Yesterday, the Federal Court of Justice (BGH) issued a decision on the conditions under which the seller may cancel the bid of a prospective buyer on the Internet platform eBay without being liable to pay damages to the buyer.
The defendant offered an art nouveau cast iron radiator on the internet platform eBay at a starting price of 1 €. The general terms and conditions of eBay applicable at that time read in part:
§ 9 No. 11: Vendors who place a binding offer on the eBay website may only cancel bids and withdraw the offer if they are legally entitled to do so. More information. […]
Three days after the auction began, the defendant ended it prematurely, cancelling all bids. At that time, the plaintiff was the highest bidder with a bid of – as he submitted – €112. The plaintiff claims that he could have sold the radiator for the market value of €4,000 and demands this amount less the €112 he offered (€3,888) in his action.
The defendant refused to hand over the radiator to the plaintiff and justified this to him with the – disputed – claim that he had to break off the auction because the radiator had been destroyed after the auction had started. Later, the defendant claimed that he had since learned that the plaintiff, together with his brother, had recently withdrawn 370 purchase bids placed on eBay. In view of this conduct, he had been entitled to cancel the plaintiff’s bid.
The action was unsuccessful in the lower courts. The Regional Court considered that there were objective indications of the plaintiff’s “dubiousness” due to the numerous retractions of offers. The defendant was therefore entitled to cancel the plaintiff’s offer, so that a contract between the parties was not concluded. It was sufficient that there had been a reason for the deletion of the offer; the seller did not have to communicate the reason for the deletion, nor did it have to be the cause of the deletion at all.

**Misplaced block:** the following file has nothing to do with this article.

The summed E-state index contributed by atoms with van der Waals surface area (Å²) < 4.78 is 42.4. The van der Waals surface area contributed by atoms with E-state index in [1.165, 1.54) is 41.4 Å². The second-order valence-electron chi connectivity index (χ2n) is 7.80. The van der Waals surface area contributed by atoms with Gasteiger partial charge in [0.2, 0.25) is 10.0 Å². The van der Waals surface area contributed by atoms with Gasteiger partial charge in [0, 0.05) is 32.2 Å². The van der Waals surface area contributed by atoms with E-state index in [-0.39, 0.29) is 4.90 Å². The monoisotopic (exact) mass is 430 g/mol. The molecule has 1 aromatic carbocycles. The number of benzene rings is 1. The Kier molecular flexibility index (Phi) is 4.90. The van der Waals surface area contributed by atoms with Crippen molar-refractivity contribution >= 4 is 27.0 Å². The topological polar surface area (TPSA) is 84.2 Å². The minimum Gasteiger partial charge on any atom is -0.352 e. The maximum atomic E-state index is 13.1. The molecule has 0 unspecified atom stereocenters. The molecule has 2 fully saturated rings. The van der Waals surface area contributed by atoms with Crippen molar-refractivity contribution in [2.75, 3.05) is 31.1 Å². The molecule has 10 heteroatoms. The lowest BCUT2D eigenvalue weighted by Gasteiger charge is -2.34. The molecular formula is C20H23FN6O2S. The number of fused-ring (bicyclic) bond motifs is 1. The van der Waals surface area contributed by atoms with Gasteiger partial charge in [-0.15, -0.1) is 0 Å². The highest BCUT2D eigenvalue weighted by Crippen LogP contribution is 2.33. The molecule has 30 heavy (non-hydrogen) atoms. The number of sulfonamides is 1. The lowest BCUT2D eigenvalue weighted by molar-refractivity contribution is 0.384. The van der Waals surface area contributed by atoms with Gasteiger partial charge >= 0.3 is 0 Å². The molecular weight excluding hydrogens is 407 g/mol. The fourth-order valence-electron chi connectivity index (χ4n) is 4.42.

The purchaser’s appeal was successful and led to the reversal of the appellate judgment and the remittal of the legal dispute to the Regional Court.
The VIII. Civil Senate of the Federal Court of Justice has ruled that the offer of an eBay seller is to be interpreted as (also) being subject to the reservation that, under certain conditions, an individual bid of a potential buyer may be cancelled and thus prevent a contract from being concluded with this interested party. This is also possible – in addition to the examples expressly mentioned in the auction conditions – if there are weighty circumstances which correspond to a legal reason for dissolution of the contract (such as rescission or withdrawal).
However, the district court did not find such reasons. Insofar as it refers to the fact that the plaintiff and his brother had withdrawn 370 purchase bids within six months, this may be an indication that there was not a legitimate reason for the withdrawal in all cases. However, the conclusion that the plaintiff is a dubious buyer who would not fulfill his contractual obligations – i.e., above all, his obligation to pay the purchase price in the event of a successful auction – does not follow from this, especially since the seller is not obligated to perform in advance when delivering the object of purchase in an eBay auction, but is regularly delivered either against advance payment or concurrently with the collection of the goods.
In contrast to the Regional Court, the Federal Court of Justice also ruled that a reason for the cancellation of a bid during the ongoing auction must not only exist, but must also have been the cause. However, this was not the case because, according to the defendant’s submission, the decisive factor for the cancellation of the bid was not the plaintiff’s conduct but the (disputed) destruction of the goods.
When hearing the case again, the Regional Court will therefore have to consider the question of whether the radiator was destroyed within the auction period through no fault of its own and whether the defendant was therefore entitled to cancel its bid.